Just in case you hadn’t noticed, Dear Reader, the Christmas season has arrived.
In 2020 it may not look or feel precisely as it has in the past, but all of the elements are either present or will manifest soon enough: poinsettias, Advent calendars, candy canes, the exquisite agony of participating in the mandatory company-wide Secret Santa…
Parthenia’s contribution to the festivities will take place on Thursday, December 3rd with a webcast of a 2012 concert of Early English Christmas Music from the Twelfth Night Festival at Trinity Church Wall Street. Should you choose to join us, you might be interested to know the significance of this event. You see, along with being a stellar presentation in a gorgeous space, this concert was a reunion, of sorts, for three former members (Larry, Ros and featured soprano Julianne Baird) of the legendary Waverly Consort.
If you’re new to the genre, the Waverly Consort might not be familiar to you, but their influence on the early music scene is absolutely seismic. Without Waverly, in fact, there’s a very good chance you might not be reading this blog. “Ros and I just hit it off,” Larry remembers, recalling their first meeting via Waverly. It would take several years and a great deal of work before the quartet that now exists materialized, but Larry admits that, “It was pretty much from there that Parthenia started.”
The story of the Waverly Consort begins with Michael Jaffee and his wife and collaborator, Kay. As graduate students of musicology at New York University in the late fifties, Michael and Kay bonded over a shared passion for early music. At the time there were no recordings of early music, so Michael and Kay began a series of informal performances in their West 70s apartment to bring the genre to life. Although conceived mostly for enjoyment, the concerts were extremely well-received; the enthusiasm and encouragement of one of their professors, Gustave Reese, was a particular motivating force. All of this activity culminated in the founding of an official early music ensemble, later to be christened the Waverly Consort.
As quaint as those beginnings might sound, it was merely the opening chapter of an astonishing story that would last more than half a century. The chronology, members, and details defy easy summation, but, simply put, in between their debut at Carnegie Hall in 1961 and Michael’s death in 2019, the Waverly Consort was a trailblazing ensemble that carved out a space for early music which hadn’t previously existed.
“…the consort’s success, which included television appearances as well as recordings and concerts, encouraged a proliferation of groups devoted to excavating and bringing to life music from before the Baroque period.” – The New York Times
To this day, Larry, Ros and Julianne share heartfelt, vivid memories of their time with Waverly in the 1980s. Julianne describes it as “the kindest Quaker experience,” and admits, “You shouldn’t have gotten paid for it. It was just too much fun.”
“It was like a big family,” Larry adds. “It changed my life.”
Given alumnae like these, there’s no question that Waverly was an incubator of talent. More importantly, though, Waverly was a school where impressionable young artists could learn the right lessons; everything from the art of crafting an effective concert program to providing a team with great snacks (an army marches on it’s stomach, after all) to the correct, elegant way to take a concluding bow.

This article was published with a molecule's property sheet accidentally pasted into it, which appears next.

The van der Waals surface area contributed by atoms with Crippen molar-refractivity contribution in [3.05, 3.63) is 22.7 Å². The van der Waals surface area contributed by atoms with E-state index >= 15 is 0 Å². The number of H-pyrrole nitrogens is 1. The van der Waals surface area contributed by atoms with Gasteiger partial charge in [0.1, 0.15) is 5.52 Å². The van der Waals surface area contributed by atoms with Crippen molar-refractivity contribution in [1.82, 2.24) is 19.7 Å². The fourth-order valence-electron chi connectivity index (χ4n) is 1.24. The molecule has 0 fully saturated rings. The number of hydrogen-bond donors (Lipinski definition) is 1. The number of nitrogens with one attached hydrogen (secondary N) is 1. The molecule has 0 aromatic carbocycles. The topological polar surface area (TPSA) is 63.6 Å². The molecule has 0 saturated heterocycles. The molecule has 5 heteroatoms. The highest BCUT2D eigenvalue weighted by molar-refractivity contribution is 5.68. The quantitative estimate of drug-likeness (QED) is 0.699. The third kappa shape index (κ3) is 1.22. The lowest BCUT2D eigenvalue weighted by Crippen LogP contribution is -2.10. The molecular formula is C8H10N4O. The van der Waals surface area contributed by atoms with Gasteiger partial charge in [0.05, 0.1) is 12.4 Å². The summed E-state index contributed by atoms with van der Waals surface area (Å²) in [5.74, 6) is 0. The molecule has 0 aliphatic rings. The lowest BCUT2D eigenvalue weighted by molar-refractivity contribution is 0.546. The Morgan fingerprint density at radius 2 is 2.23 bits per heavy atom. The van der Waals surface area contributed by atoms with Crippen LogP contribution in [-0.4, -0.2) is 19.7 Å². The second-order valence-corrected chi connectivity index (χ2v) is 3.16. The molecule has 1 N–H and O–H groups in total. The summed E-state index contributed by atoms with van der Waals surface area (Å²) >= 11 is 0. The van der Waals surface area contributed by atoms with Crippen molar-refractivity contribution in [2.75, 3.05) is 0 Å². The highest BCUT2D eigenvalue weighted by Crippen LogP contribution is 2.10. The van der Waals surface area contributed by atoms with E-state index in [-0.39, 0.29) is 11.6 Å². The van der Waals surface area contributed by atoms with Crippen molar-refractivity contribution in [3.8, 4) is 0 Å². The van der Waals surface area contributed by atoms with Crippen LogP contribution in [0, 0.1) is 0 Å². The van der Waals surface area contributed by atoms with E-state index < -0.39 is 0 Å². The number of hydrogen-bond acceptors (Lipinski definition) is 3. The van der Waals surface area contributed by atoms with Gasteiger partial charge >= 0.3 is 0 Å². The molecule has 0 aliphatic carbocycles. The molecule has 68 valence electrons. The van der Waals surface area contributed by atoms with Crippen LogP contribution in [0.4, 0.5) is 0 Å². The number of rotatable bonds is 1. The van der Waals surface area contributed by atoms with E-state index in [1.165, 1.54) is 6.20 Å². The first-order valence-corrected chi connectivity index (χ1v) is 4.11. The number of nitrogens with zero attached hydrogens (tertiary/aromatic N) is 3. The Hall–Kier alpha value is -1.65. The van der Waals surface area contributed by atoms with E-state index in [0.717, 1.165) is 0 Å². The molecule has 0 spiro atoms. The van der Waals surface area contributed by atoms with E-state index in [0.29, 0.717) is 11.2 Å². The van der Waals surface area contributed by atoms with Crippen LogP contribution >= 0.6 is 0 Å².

“Mike and Kay really stressed the look of a concert, not just how it sounded,” Ros states.
“Mike understood about theater, the presentation,” Larry agrees.
Perhaps more than anything else, Waverly was a master class in how to be a mentor, a teacher, and a leader. The Merriam-Webster online dictionary defines the Yiddish term macher as “a powerful, influential person” and “maker.” This is the exact word that Julianne uses to describe Michael Jaffee, and testimony from Larry and Ros further supports this. Ros remembers Mike stating that, “Waverly consort should become an institution like the New York Philharmonic or the American Ballet Theater.” Jaffee’s drive was coupled with a sincere respect and desire to protect his collaborators.
“He was a director who lifted you up,” Larry recalls. “He found the joy in anything you did.”
“There was no thought that Mike would ask us to rehearse without payment,” Julianne states. Indeed, in a move which was highly unusual for the eighties, let alone 2020, Waverly was one of the few ensembles to consider the needs of it’s members beyond the rehearsal room or the stage. Ros, for instance, had both of her children on Waverly Consort health insurance. “Mike was a giver,” Ros says.
Larry was particularly inspired by Mike’s leadership. “When I decided to leave, Mike was disappointed,” Larry remembers, “but what I explained to him was how he had inspired me to be a macher, so that I could have my own group… and he understood that.”
In 1993, Michael and Kay left the Upper West Side for Patterson, New York. Nevertheless, Waverly Consort remained active right up until Mike’s death.
Halloween is the holiday most closely associated with the supernatural, but Christmas has an equally strong link. Remember A Christmas Carol? Scrooge is visited by the specter of his erstwhile business partner Jacob Marley and, afterward, the spirits of Christmas Past, Present, and Yet to Come. A Christmas Carol is a ghost story. It perfectly outlines the magic of a time of year when the barriers that typically separate the past and present become porous.
So, please, join us on December 3rd. Put on your slippers, enjoy some mulled wine, and, as you listen to our performance, be sure to remember your own ghosts, especially the machers that have made your life extraordinary.